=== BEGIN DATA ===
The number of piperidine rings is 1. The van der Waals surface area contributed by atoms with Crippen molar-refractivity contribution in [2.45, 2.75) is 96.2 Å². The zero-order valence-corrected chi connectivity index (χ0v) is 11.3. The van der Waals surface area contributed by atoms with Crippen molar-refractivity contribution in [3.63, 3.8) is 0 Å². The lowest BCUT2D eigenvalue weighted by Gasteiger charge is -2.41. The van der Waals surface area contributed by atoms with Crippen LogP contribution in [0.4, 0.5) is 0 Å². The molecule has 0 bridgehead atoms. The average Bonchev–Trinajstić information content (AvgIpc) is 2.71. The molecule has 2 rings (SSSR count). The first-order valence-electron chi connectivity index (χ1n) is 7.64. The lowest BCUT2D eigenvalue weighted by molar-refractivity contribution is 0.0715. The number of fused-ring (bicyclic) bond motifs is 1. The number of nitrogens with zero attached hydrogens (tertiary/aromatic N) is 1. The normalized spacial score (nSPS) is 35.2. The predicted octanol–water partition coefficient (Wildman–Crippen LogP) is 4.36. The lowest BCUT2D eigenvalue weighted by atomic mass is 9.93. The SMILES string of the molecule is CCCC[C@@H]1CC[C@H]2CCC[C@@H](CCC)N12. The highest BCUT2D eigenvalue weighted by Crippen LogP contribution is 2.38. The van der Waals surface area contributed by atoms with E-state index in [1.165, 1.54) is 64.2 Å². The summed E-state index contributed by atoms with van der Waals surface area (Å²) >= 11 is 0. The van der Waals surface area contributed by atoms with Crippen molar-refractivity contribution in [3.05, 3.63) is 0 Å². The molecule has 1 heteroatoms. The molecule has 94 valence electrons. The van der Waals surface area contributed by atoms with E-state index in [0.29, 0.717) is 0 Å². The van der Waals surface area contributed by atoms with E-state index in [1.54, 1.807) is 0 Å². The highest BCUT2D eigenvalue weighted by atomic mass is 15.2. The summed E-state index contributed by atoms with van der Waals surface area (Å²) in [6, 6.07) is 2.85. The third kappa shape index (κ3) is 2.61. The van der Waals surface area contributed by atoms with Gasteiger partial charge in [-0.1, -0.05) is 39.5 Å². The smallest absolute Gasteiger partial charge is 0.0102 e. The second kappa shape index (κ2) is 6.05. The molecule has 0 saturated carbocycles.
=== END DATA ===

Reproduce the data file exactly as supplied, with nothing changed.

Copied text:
The number of piperidine rings is 1. The van der Waals surface area contributed by atoms with Crippen molar-refractivity contribution in [2.45, 2.75) is 96.2 Å². The zero-order valence-corrected chi connectivity index (χ0v) is 11.3. The van der Waals surface area contributed by atoms with Crippen molar-refractivity contribution in [3.63, 3.8) is 0 Å². The lowest BCUT2D eigenvalue weighted by Gasteiger charge is -2.41. The van der Waals surface area contributed by atoms with Crippen LogP contribution in [0.4, 0.5) is 0 Å². The molecule has 0 bridgehead atoms. The average Bonchev–Trinajstić information content (AvgIpc) is 2.71. The molecule has 2 rings (SSSR count). The first-order valence-electron chi connectivity index (χ1n) is 7.64. The lowest BCUT2D eigenvalue weighted by molar-refractivity contribution is 0.0715. The number of fused-ring (bicyclic) bond motifs is 1. The number of nitrogens with zero attached hydrogens (tertiary/aromatic N) is 1. The normalized spacial score (nSPS) is 35.2. The predicted octanol–water partition coefficient (Wildman–Crippen LogP) is 4.36. The lowest BCUT2D eigenvalue weighted by atomic mass is 9.93. The SMILES string of the molecule is CCCC[C@@H]1CC[C@H]2CCC[C@@H](CCC)N12. The highest BCUT2D eigenvalue weighted by Crippen LogP contribution is 2.38. The van der Waals surface area contributed by atoms with E-state index in [1.165, 1.54) is 64.2 Å². The summed E-state index contributed by atoms with van der Waals surface area (Å²) >= 11 is 0. The van der Waals surface area contributed by atoms with Crippen molar-refractivity contribution in [3.05, 3.63) is 0 Å². The molecule has 1 heteroatoms. The molecule has 94 valence electrons. The van der Waals surface area contributed by atoms with E-state index in [0.29, 0.717) is 0 Å². The van der Waals surface area contributed by atoms with E-state index in [1.54, 1.807) is 0 Å². The highest BCUT2D eigenvalue weighted by atomic mass is 15.2. The summed E-state index contributed by atoms with van der Waals surface area (Å²) in [6, 6.07) is 2.85. The third kappa shape index (κ3) is 2.61. The van der Waals surface area contributed by atoms with Gasteiger partial charge in [-0.1, -0.05) is 39.5 Å². The smallest absolute Gasteiger partial charge is 0.0102 e. The second kappa shape index (κ2) is 6.05. The molecule has 0 saturated carbocycles.